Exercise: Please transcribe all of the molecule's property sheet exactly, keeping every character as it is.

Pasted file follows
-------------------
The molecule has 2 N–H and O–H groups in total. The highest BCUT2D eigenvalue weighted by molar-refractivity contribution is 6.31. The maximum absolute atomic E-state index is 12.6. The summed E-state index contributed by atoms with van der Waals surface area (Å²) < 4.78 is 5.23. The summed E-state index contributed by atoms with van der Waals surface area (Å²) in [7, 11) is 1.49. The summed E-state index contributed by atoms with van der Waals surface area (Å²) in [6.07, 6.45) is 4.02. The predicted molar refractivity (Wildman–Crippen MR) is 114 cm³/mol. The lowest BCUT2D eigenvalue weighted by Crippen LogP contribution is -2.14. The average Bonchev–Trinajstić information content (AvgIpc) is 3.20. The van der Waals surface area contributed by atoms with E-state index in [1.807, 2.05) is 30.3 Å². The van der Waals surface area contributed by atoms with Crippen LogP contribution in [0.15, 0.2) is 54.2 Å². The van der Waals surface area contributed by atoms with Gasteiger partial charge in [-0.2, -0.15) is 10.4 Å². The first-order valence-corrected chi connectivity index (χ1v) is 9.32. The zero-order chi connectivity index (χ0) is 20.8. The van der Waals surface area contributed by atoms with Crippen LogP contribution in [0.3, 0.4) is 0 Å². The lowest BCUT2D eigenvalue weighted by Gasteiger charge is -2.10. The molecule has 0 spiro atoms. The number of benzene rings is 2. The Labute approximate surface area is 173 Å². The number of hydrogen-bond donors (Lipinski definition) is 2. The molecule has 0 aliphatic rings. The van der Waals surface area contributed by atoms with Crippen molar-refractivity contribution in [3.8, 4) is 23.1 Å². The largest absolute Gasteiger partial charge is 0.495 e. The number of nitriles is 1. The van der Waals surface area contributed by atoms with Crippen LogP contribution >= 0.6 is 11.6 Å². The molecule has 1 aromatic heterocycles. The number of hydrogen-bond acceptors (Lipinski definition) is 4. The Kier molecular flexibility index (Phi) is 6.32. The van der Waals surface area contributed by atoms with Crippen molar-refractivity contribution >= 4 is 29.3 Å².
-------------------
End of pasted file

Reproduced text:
The molecule has 2 N–H and O–H groups in total. The highest BCUT2D eigenvalue weighted by molar-refractivity contribution is 6.31. The maximum absolute atomic E-state index is 12.6. The summed E-state index contributed by atoms with van der Waals surface area (Å²) < 4.78 is 5.23. The summed E-state index contributed by atoms with van der Waals surface area (Å²) in [7, 11) is 1.49. The summed E-state index contributed by atoms with van der Waals surface area (Å²) in [6.07, 6.45) is 4.02. The predicted molar refractivity (Wildman–Crippen MR) is 114 cm³/mol. The lowest BCUT2D eigenvalue weighted by Crippen LogP contribution is -2.14. The average Bonchev–Trinajstić information content (AvgIpc) is 3.20. The van der Waals surface area contributed by atoms with E-state index in [1.807, 2.05) is 30.3 Å². The van der Waals surface area contributed by atoms with Crippen LogP contribution in [0.15, 0.2) is 54.2 Å². The van der Waals surface area contributed by atoms with Gasteiger partial charge in [-0.2, -0.15) is 10.4 Å². The first-order valence-corrected chi connectivity index (χ1v) is 9.32. The zero-order chi connectivity index (χ0) is 20.8. The van der Waals surface area contributed by atoms with Crippen LogP contribution in [0.3, 0.4) is 0 Å². The lowest BCUT2D eigenvalue weighted by Gasteiger charge is -2.10. The molecule has 0 spiro atoms. The number of benzene rings is 2. The Labute approximate surface area is 173 Å². The number of hydrogen-bond donors (Lipinski definition) is 2. The molecule has 0 aliphatic rings. The van der Waals surface area contributed by atoms with Crippen molar-refractivity contribution in [3.8, 4) is 23.1 Å². The largest absolute Gasteiger partial charge is 0.495 e. The number of nitriles is 1. The van der Waals surface area contributed by atoms with Crippen LogP contribution >= 0.6 is 11.6 Å². The molecule has 1 aromatic heterocycles. The number of hydrogen-bond acceptors (Lipinski definition) is 4. The Kier molecular flexibility index (Phi) is 6.32. The van der Waals surface area contributed by atoms with Crippen molar-refractivity contribution >= 4 is 29.3 Å².